The mistake that many people make is to attempt to make temporary repairs. Gluing up tile, painting tile or damaged wallboard and covering existing damage with a new fabricated wall system are recipes for disaster. The new wall system is definitely going in the right direction, but not until after all of the needed repairs are made. If the damage is extensive, we recommend that you enlist the services of a Structural Pest Control Operator (termite contractor) to investigate and treat the damaged areas. Some states require that a licensed professional apply pesticides. Check with your local building department for details.

Once framing repairs have been made, new wallboard can be installed along with new finishes. The materials for new shower walls are almost limitless. Solid surface products, tiles of all shapes, colors and sizes, plastic laminate and preformed fiberglass or plastic are among the most popular choices. Of the options, preformed fiberglass and plastic panel systems are the user-friendliest for do-it-yourself installation.

A preformed tub surround kit consists of anywhere from three to five pieces. Three-panel kits contain two sides and a back panel. Five-panel kits contain two side panels, the back panel and two corner panels. The corner panels often contain integral soap and shampoo shelves that improve utility as well as appearance. Also, the kits are available in a variety of colors with white and almond among the most prevalent.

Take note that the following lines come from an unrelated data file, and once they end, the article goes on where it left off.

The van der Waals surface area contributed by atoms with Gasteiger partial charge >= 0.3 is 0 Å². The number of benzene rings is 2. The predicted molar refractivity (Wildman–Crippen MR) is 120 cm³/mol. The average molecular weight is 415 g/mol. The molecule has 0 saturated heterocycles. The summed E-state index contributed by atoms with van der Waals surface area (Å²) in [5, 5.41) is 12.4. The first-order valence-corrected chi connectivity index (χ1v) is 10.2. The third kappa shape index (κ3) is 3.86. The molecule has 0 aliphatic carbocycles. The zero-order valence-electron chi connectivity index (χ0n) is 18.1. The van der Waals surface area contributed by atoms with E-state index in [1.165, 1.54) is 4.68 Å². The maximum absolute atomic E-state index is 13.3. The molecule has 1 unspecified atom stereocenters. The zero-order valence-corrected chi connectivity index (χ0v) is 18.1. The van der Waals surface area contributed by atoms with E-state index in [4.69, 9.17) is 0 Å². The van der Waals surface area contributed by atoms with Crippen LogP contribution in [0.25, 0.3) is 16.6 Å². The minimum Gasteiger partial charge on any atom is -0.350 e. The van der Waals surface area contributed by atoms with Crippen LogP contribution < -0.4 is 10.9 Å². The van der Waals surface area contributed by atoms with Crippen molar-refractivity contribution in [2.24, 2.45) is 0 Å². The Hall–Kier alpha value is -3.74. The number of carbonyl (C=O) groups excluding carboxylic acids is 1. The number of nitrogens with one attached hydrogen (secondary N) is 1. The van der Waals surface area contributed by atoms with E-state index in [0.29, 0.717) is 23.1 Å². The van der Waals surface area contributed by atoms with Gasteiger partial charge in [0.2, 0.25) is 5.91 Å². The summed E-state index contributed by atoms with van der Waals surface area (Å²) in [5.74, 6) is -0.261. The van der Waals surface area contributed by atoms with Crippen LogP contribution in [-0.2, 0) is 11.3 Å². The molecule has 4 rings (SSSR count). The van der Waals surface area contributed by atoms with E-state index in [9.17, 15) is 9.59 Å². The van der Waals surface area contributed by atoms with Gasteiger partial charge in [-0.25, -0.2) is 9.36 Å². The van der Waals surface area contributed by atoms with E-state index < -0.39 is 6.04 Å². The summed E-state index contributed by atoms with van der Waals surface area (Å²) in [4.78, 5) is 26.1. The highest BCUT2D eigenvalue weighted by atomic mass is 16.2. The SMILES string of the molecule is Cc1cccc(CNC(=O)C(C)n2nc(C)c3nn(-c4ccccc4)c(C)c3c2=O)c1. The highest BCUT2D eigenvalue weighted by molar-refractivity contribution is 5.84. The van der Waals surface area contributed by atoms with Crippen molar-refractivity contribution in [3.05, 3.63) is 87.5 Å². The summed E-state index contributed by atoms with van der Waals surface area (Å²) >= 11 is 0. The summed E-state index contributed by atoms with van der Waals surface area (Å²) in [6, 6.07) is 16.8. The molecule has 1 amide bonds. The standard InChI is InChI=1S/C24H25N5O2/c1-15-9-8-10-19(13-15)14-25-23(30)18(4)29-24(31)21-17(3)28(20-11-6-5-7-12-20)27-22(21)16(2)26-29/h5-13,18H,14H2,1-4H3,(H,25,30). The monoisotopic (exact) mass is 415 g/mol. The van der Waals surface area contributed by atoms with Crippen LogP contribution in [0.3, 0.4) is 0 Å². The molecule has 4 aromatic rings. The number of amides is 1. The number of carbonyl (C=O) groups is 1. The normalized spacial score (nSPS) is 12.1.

Although some remodeling kits can be installed directly over framing, the less expensive, preformed retrofit kits described in this column are designed to be installed directly over wallboard. Therefore, these panels should be considered a waterproof wall covering, not a structural surface.

Prices of kits vary widely. The more costly kits are constructed of heavy gauge materials with superior finishes. This is especially important in the case of fiberglass and plastic. While strong and rot resistant, neither is scratch proof. Thus, abrasive cleaning products should always be avoided. Mild detergent and warm water usually does the trick.